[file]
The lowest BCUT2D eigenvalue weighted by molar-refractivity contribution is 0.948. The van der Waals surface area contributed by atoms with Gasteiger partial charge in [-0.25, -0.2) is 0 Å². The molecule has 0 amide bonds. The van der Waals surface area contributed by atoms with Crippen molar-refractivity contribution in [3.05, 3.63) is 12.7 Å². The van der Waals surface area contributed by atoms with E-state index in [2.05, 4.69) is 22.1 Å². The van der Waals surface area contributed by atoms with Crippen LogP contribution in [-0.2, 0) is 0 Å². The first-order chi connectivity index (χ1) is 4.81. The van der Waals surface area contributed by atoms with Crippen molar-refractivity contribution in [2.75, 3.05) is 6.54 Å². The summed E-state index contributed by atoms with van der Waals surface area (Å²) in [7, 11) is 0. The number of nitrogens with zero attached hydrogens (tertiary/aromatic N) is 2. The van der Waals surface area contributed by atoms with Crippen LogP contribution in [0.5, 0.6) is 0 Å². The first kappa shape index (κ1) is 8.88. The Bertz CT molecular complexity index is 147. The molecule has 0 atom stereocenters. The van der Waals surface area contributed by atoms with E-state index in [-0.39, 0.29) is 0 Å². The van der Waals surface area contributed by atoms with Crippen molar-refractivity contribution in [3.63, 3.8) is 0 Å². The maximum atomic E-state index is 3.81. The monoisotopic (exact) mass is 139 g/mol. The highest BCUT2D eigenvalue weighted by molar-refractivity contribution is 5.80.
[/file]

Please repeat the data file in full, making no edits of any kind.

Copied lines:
The lowest BCUT2D eigenvalue weighted by molar-refractivity contribution is 0.948. The van der Waals surface area contributed by atoms with Gasteiger partial charge in [-0.25, -0.2) is 0 Å². The molecule has 0 amide bonds. The van der Waals surface area contributed by atoms with Crippen molar-refractivity contribution in [3.05, 3.63) is 12.7 Å². The van der Waals surface area contributed by atoms with E-state index in [2.05, 4.69) is 22.1 Å². The van der Waals surface area contributed by atoms with Crippen LogP contribution in [-0.2, 0) is 0 Å². The first-order chi connectivity index (χ1) is 4.81. The van der Waals surface area contributed by atoms with Crippen molar-refractivity contribution in [2.75, 3.05) is 6.54 Å². The summed E-state index contributed by atoms with van der Waals surface area (Å²) in [7, 11) is 0. The number of nitrogens with zero attached hydrogens (tertiary/aromatic N) is 2. The van der Waals surface area contributed by atoms with Crippen LogP contribution in [0.5, 0.6) is 0 Å². The first kappa shape index (κ1) is 8.88. The Bertz CT molecular complexity index is 147. The molecule has 0 atom stereocenters. The van der Waals surface area contributed by atoms with E-state index in [-0.39, 0.29) is 0 Å². The van der Waals surface area contributed by atoms with Crippen molar-refractivity contribution in [3.63, 3.8) is 0 Å². The maximum atomic E-state index is 3.81. The monoisotopic (exact) mass is 139 g/mol. The highest BCUT2D eigenvalue weighted by molar-refractivity contribution is 5.80.